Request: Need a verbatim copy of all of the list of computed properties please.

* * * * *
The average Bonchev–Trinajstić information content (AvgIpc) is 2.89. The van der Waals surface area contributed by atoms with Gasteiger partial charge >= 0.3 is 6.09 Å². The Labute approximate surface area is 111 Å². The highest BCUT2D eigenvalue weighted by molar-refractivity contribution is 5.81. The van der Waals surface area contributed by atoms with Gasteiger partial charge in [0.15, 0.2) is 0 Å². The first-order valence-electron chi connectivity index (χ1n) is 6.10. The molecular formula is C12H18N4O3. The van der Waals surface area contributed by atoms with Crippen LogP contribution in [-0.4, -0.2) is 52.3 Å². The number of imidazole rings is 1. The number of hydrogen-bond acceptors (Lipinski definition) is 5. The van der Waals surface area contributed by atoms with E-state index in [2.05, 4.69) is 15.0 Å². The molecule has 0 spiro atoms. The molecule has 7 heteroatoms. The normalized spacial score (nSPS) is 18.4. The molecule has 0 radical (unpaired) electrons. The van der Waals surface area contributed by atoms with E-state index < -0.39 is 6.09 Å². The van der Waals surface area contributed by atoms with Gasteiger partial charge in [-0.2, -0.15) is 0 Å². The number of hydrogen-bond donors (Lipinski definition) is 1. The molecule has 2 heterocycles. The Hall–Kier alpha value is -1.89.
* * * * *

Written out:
The average Bonchev–Trinajstić information content (AvgIpc) is 2.89. The van der Waals surface area contributed by atoms with Gasteiger partial charge >= 0.3 is 6.09 Å². The Labute approximate surface area is 111 Å². The highest BCUT2D eigenvalue weighted by molar-refractivity contribution is 5.81. The van der Waals surface area contributed by atoms with Gasteiger partial charge in [0.15, 0.2) is 0 Å². The first-order valence-electron chi connectivity index (χ1n) is 6.10. The molecular formula is C12H18N4O3. The van der Waals surface area contributed by atoms with Crippen LogP contribution in [-0.4, -0.2) is 52.3 Å². The number of imidazole rings is 1. The number of hydrogen-bond acceptors (Lipinski definition) is 5. The van der Waals surface area contributed by atoms with E-state index in [2.05, 4.69) is 15.0 Å². The molecule has 0 spiro atoms. The molecule has 7 heteroatoms. The normalized spacial score (nSPS) is 18.4. The molecule has 0 radical (unpaired) electrons. The van der Waals surface area contributed by atoms with E-state index < -0.39 is 6.09 Å². The van der Waals surface area contributed by atoms with Gasteiger partial charge in [-0.2, -0.15) is 0 Å². The number of hydrogen-bond donors (Lipinski definition) is 1. The molecule has 2 heterocycles. The Hall–Kier alpha value is -1.89.